10. Spermiogenesis • there are four phases: • Golgiphase • Proacrosomal granules – contain glycoproteins (enzymes); granules fuse to form the acrosomalvesicle • Acrosomal vesicle – located near the nuclear membrane; its location determines the anterior pole of the developingsperm • Axonal complex – migration of centrioles to the posterior pole to initiate synthesis of axonemal complex of spermtail • Cap phase • Acrosomal cap – acrosomal vesicle condenses and covers the anterior half ofnucleus • Acrosome phase • Reorientation of spermatid with head pointed down into Sertolicell • Lengthening offlagellum • Manchette – organization of cytoplasmicmicrotubules • Centrioles migrate back to nucleus to initiate formation of the neck region • Maturation phase • Residual body – excess cytoplasm is pinched off and phagocytized by Sertolicells

  11. Structureofa Mature Sperm • Head – nucleus & acrosomalcap • Neck – centriole, excess nuclear envelop, striated columns • Tail • Middle piece – 9 outer doublets, central doublet of MTs, 9 outer dense fibers, mitochonderialsheath • Principle piece – outer dense fibers gradually decrease in number and are surrounded by a fibroussheath • Tail end piece – microtubules, no densefibers

  12. IntratesticularDucts • Straight Tubules (Tubulirecti) • Location – immediately after seminiferoustubule • Epithelial lining – Sertoli cells only at junction with seminiferous tubules becoming simple cuboidal near retetestis • Function – transport ofsperm • Rete Testis • Location – interconnecting within CT ofmediastinum • Epithelial lining – simple cuboidal to lowcolumnar • Function –transport • EfferentDuctules • Location – rete testis connects to 20 efferentductules • Epithelial lining – pseudostratified columnar (sawtooth appearancedue to presence of tall ciliated columnar cells used for moving sperm and low columnar cells with microvilli used for fluid absorption; basal cells are alsopresent) • Muscle layer – first appearance of a layer of smooth muscle; elastic fibers are interspersed among the musclecells • Function – transport ofsperm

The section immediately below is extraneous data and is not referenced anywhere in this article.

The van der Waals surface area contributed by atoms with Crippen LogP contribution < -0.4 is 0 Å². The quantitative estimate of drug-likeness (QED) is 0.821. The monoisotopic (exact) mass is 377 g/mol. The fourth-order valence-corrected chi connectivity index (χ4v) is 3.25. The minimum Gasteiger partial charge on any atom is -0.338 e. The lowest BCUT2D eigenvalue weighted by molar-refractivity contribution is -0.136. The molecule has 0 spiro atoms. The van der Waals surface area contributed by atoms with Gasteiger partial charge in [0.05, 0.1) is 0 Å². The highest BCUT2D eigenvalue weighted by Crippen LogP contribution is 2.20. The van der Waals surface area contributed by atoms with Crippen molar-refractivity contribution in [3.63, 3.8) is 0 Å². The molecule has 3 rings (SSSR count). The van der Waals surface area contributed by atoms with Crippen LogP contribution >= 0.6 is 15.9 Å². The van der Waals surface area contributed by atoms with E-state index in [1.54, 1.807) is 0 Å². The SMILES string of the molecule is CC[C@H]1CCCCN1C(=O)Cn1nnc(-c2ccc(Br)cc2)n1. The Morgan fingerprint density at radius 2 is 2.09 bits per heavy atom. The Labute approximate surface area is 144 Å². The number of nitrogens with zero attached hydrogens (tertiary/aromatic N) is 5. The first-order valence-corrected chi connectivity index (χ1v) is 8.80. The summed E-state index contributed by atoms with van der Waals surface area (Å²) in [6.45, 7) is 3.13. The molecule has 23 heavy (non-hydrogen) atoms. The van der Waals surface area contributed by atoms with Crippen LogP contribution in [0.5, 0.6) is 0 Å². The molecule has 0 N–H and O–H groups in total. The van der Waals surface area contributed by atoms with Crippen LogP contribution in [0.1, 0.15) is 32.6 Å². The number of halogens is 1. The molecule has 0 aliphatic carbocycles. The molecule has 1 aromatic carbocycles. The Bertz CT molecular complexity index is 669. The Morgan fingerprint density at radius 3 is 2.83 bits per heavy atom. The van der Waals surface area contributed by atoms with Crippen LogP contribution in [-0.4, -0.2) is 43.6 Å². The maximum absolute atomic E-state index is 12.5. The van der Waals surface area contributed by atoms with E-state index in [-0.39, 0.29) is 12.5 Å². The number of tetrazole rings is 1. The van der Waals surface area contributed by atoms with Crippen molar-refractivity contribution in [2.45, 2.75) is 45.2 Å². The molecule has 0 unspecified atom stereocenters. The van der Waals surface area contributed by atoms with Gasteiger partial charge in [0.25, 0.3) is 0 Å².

13. Ductusepididymus • Efferent ductules coalesce to form a single ductus epididymis Structure– highly coiled; 4-6 mlong • Divisions – head, body,tail • Tail is the principle reservoir of maturesperm • Epithelium – pseudostratified columnar withstereocilia • Muscular layer – graduallythickens • the tail has three layers: inner and outer longitudinal and middle circular layer. • The muscle of the head and body move sperm by peristaltic contraction; sperm is ejected during ejaculation by muscle of thetail • Function • Sperm reservoir (tailregion) • Fluid absorption and phagocytosis of remaining residual bodies and damaged sperm • Secretion • Further development of sperm – addition of surface glycosides to inhibit sperm binding toegg • Ejection of sperm duringejaculation

  14. Vasdeferens • Structure • Epithelium – pseudostratified columnar withmicrovilli • Three muscle layers – inner & outer longitudinal, middlecircular • Ampulla – enlargement of the distal end where it is joined by the duct of the seminalvesicle • Functions – secretory;transport Ejaculatoryducts • Structure – continuation of the vas deferens through the prostategland • Epithelium - pseudostratified columnar withmicrovilli • Other features– • NO muscle layers except fibromuscular tissue of theprostate • Empties into the prostaticurethra • Functions – secretory;transport